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Students being turned off from science

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posted on Jun, 6 2005 @ 04:16 PM
The battle over teaching evolution is raging in communities across the country, but the headlines rarely focus on the “quiet” impact of this controversy.

Science is becoming a political “hot potato” for some students — transforming what should be a dynamic, fascinating topic into a total turn-off. And some students are choosing silence over losing a prom date.

“Children are very much worried about their place in the world. Some students only ask me about evolution privately, after class,” said Wes McCoy, PhD, who teaches Genetics, Biology and Astronomy at North Cobb High School in Kennessaw, Ga.


McCoy, who has won the Georgia “Outstanding Biology Teacher” award, is active in his Presbyterian church and also serves on the National Executive Board of the Presbyterian Association on Science, Technology and the Christian faith, is saddened by what he has seen in his classroom.

“Students face consequences if they choose to accept evolution in a family or a church or a community that patently rejects evolution ... It might affect whether you get a date to the prom, or whether you get that summer job or not,” McCoy said. “You may even anger close family members. Conversations about evolution can make family reunions very tense.”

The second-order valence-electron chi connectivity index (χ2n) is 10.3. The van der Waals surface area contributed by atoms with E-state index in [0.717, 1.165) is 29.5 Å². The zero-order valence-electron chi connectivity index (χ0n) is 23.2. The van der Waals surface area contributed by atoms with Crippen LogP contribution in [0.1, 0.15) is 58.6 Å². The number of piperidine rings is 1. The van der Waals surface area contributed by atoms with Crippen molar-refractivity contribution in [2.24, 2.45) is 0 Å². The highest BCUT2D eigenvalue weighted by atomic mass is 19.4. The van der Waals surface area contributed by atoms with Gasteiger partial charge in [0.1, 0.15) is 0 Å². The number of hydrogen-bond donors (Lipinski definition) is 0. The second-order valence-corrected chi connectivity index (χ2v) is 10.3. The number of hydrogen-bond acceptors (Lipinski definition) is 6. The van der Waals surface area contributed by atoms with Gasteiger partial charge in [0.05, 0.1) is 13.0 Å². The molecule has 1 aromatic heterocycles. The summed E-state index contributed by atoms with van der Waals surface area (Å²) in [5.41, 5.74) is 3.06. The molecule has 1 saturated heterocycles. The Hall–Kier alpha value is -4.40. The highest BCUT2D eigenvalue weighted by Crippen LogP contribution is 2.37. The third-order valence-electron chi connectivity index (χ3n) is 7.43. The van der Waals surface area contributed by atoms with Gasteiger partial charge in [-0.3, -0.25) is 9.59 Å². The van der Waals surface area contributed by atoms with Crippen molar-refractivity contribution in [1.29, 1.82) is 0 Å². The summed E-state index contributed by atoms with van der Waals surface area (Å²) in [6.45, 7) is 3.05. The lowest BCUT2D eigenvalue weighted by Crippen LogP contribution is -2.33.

And at a time when the National Science Foundation projects that the number of scientists and engineers reaching retirement age is expected to triple in the next 10 years, McCoy and others argue that the “evolution wars” are taking time away from their life’s work — making these children excited and prepared — to become the next Jonas Salk or Bill Gates.

Science politicized
The town of Kennessaw, where McCoy teaches, is part of Cobb County, Ga. It was in Cobb County that a U.S. district judge recently ruled against the “evolution is just a theory” disclaimer sticker, which had been placed on science textbooks by the local school board.

So is this a “victory” for the educators, who argued against the stickers in federal court?

“The decision to place stickers on the books already reflects an unfortunate politicization of science,” said Brown University professor Kenneth Miller, the co-author of"Biology," the textbook that had the stickers removed.

“Clearly the right thing to do was to remove those stickers and treat evolution as any other subject. But in a sense it has already done damage to science teaching by implying that evolution is especially weak and especially shaky, when it reality it is neither,” Miller said.

Clare McKinney teaches biology and zoology at Jefferson High School in Lafayette, Indiana. She is also a Christian who has been on national news defending the teaching of evolution in the classroom.

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In my opinion, not having enough scientists in this country is a really bad thing. America is one of the lead countries in scientefic development and being kicked out of this lead would harm us.

Some people really need to realize that science class is not Sunday School. Schools are teaching evolution because it is a scientefic theory.

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